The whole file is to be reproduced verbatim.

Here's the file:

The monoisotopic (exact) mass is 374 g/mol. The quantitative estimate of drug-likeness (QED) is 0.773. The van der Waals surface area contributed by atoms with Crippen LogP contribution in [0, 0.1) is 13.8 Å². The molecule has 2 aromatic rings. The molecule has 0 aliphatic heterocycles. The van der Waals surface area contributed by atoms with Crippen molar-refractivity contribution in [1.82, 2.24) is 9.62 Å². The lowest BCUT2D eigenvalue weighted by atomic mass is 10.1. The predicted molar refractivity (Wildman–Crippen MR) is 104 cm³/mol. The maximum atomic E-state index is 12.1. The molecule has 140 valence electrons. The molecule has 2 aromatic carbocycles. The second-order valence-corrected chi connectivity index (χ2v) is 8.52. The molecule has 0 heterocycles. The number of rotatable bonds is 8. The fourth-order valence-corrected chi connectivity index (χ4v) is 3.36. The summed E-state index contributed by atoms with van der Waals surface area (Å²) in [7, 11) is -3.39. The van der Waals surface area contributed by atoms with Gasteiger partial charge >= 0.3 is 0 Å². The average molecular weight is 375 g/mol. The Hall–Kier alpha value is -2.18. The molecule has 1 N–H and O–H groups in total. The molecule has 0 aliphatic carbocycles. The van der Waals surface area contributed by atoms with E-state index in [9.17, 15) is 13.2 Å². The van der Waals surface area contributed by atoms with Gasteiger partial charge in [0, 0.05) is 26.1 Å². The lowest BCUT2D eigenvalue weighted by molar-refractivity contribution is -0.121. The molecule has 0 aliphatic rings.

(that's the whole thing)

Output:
The monoisotopic (exact) mass is 374 g/mol. The quantitative estimate of drug-likeness (QED) is 0.773. The van der Waals surface area contributed by atoms with Crippen LogP contribution in [0, 0.1) is 13.8 Å². The molecule has 2 aromatic rings. The molecule has 0 aliphatic heterocycles. The van der Waals surface area contributed by atoms with Crippen molar-refractivity contribution in [1.82, 2.24) is 9.62 Å². The lowest BCUT2D eigenvalue weighted by atomic mass is 10.1. The predicted molar refractivity (Wildman–Crippen MR) is 104 cm³/mol. The maximum atomic E-state index is 12.1. The molecule has 140 valence electrons. The molecule has 2 aromatic carbocycles. The second-order valence-corrected chi connectivity index (χ2v) is 8.52. The molecule has 0 heterocycles. The number of rotatable bonds is 8. The fourth-order valence-corrected chi connectivity index (χ4v) is 3.36. The summed E-state index contributed by atoms with van der Waals surface area (Å²) in [7, 11) is -3.39. The van der Waals surface area contributed by atoms with Gasteiger partial charge >= 0.3 is 0 Å². The average molecular weight is 375 g/mol. The Hall–Kier alpha value is -2.18. The molecule has 1 N–H and O–H groups in total. The molecule has 0 aliphatic carbocycles. The van der Waals surface area contributed by atoms with E-state index in [9.17, 15) is 13.2 Å². The van der Waals surface area contributed by atoms with Gasteiger partial charge in [0, 0.05) is 26.1 Å². The lowest BCUT2D eigenvalue weighted by molar-refractivity contribution is -0.121. The molecule has 0 aliphatic rings.